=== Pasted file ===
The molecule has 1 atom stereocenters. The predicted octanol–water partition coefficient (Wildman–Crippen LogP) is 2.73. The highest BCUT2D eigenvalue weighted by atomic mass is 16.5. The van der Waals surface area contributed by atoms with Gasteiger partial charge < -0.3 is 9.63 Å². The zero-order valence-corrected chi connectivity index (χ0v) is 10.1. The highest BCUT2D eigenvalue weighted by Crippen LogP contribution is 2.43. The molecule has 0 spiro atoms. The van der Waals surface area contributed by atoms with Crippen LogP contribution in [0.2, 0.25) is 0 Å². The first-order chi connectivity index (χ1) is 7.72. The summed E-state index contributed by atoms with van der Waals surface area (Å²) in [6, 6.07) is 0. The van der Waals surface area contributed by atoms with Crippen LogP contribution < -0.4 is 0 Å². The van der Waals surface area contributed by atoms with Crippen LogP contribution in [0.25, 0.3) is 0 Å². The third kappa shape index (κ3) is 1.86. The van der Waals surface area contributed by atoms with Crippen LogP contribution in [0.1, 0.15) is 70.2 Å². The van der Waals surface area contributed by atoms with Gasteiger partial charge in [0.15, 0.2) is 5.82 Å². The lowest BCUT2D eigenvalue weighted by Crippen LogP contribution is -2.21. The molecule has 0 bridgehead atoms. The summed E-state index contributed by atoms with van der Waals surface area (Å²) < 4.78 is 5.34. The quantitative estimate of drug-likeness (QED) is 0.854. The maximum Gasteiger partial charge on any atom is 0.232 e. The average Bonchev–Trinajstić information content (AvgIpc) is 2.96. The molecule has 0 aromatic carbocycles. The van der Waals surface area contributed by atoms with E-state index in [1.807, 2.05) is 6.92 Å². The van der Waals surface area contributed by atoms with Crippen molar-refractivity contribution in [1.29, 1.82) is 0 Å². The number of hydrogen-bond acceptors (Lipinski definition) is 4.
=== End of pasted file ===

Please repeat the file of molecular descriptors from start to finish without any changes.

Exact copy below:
The molecule has 1 atom stereocenters. The predicted octanol–water partition coefficient (Wildman–Crippen LogP) is 2.73. The highest BCUT2D eigenvalue weighted by atomic mass is 16.5. The van der Waals surface area contributed by atoms with Gasteiger partial charge < -0.3 is 9.63 Å². The zero-order valence-corrected chi connectivity index (χ0v) is 10.1. The highest BCUT2D eigenvalue weighted by Crippen LogP contribution is 2.43. The molecule has 0 spiro atoms. The van der Waals surface area contributed by atoms with Crippen LogP contribution in [0.2, 0.25) is 0 Å². The first-order chi connectivity index (χ1) is 7.72. The summed E-state index contributed by atoms with van der Waals surface area (Å²) in [6, 6.07) is 0. The van der Waals surface area contributed by atoms with Crippen LogP contribution < -0.4 is 0 Å². The van der Waals surface area contributed by atoms with Crippen LogP contribution in [0.25, 0.3) is 0 Å². The third kappa shape index (κ3) is 1.86. The van der Waals surface area contributed by atoms with Crippen LogP contribution in [0.1, 0.15) is 70.2 Å². The van der Waals surface area contributed by atoms with Gasteiger partial charge in [0.15, 0.2) is 5.82 Å². The lowest BCUT2D eigenvalue weighted by Crippen LogP contribution is -2.21. The molecule has 0 bridgehead atoms. The summed E-state index contributed by atoms with van der Waals surface area (Å²) < 4.78 is 5.34. The quantitative estimate of drug-likeness (QED) is 0.854. The maximum Gasteiger partial charge on any atom is 0.232 e. The average Bonchev–Trinajstić information content (AvgIpc) is 2.96. The molecule has 0 aromatic carbocycles. The van der Waals surface area contributed by atoms with E-state index in [1.807, 2.05) is 6.92 Å². The van der Waals surface area contributed by atoms with Crippen molar-refractivity contribution in [1.29, 1.82) is 0 Å². The number of hydrogen-bond acceptors (Lipinski definition) is 4.